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Kelo and Environmental Conservation:

Interesting observation by the head of the American Farmland Trust that Kelo may have an unexpected negative effect on conservation of open space: "With so much farmland on the urban edge and near cities still in steep decline, ex-urban towns could be tempted by this ruling to make farmland available for subdivisions."

The story on Commons Blog.

triticale (mail) (www):
If the rest of the G8 were to take Bush up on his offer to drop farm subsidies, this won't even be necessary.
7.9.2005 2:36pm
Ciarand Denlane (mail) (www):
Why isn't it at least as plausible that Kelo will have the opposite effect? By making it easier for a city to condemn "brownfields" and to repurpose existing areas of the city, it might make it less likely that a city will expand into farmland while leaving behind underutilized land in its core. This is not necessarily an argument for Kelo, but a question whether this one particular effect of Kelo is indeed a net negative.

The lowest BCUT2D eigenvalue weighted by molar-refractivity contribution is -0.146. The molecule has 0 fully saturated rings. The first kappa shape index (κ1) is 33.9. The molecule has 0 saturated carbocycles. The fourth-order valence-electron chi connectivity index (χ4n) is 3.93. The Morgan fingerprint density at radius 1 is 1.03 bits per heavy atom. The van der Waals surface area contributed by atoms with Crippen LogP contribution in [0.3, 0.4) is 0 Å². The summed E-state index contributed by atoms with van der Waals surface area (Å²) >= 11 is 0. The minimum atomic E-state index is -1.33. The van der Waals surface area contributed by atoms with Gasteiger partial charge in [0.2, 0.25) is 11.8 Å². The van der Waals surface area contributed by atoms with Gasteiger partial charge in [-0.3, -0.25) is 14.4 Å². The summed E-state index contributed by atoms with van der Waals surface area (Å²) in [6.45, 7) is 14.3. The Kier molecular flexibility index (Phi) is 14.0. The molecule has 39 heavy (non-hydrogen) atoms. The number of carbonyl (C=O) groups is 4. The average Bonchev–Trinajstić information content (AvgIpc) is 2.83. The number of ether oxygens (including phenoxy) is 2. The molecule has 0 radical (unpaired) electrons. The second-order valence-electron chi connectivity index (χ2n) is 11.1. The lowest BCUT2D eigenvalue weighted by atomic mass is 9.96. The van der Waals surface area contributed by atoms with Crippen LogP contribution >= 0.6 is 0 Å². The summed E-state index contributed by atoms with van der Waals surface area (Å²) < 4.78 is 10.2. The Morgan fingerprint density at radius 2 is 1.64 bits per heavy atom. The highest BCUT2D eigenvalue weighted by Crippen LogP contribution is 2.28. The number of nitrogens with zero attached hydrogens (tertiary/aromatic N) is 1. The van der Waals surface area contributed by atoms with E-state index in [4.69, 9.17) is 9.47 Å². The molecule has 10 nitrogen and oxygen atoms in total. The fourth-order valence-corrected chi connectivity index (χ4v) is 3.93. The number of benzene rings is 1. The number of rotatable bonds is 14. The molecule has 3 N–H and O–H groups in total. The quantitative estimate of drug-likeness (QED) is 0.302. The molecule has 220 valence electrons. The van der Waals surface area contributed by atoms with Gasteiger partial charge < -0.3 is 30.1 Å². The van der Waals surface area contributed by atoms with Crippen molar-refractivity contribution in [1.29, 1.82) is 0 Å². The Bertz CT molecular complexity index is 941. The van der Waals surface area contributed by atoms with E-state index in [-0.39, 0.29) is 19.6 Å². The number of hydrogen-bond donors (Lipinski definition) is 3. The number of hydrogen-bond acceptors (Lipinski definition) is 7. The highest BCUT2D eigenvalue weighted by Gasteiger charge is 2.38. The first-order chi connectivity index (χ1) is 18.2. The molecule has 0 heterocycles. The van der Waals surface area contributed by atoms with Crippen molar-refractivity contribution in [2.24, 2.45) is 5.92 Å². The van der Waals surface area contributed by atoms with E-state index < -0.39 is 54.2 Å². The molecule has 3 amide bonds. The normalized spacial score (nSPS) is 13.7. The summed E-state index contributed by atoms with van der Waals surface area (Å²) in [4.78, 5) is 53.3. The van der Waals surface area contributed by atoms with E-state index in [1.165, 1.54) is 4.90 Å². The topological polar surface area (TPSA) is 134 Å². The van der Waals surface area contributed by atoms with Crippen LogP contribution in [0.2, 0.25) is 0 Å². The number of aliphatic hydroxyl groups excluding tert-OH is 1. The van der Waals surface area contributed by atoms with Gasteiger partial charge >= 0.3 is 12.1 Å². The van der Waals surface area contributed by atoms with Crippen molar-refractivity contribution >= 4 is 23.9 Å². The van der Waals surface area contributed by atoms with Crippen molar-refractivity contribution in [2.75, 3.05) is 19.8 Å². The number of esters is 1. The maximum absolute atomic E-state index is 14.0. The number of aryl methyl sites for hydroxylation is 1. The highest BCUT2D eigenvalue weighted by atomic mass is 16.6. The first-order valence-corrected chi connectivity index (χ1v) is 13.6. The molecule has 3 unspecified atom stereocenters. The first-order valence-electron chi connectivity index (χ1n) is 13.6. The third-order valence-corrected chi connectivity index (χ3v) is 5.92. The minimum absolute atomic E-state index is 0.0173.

7.9.2005 2:46pm
John Noble (mail):
This is propaganda in service of conservationists collaborating with a wealthy elite to impose "smart growth" restrictions on the development of rural land and prevent urban sprawl. Ex-urban towns aren't seizing land for subdivisions. They are under the sway of large estate owners who don't farm, and want to prevent subdivision, and suppress land values and tax assessments, at the expense of ranchers and farmers who want to sell their land to developers at values measured by the highest and best use. The real story
7.9.2005 9:26pm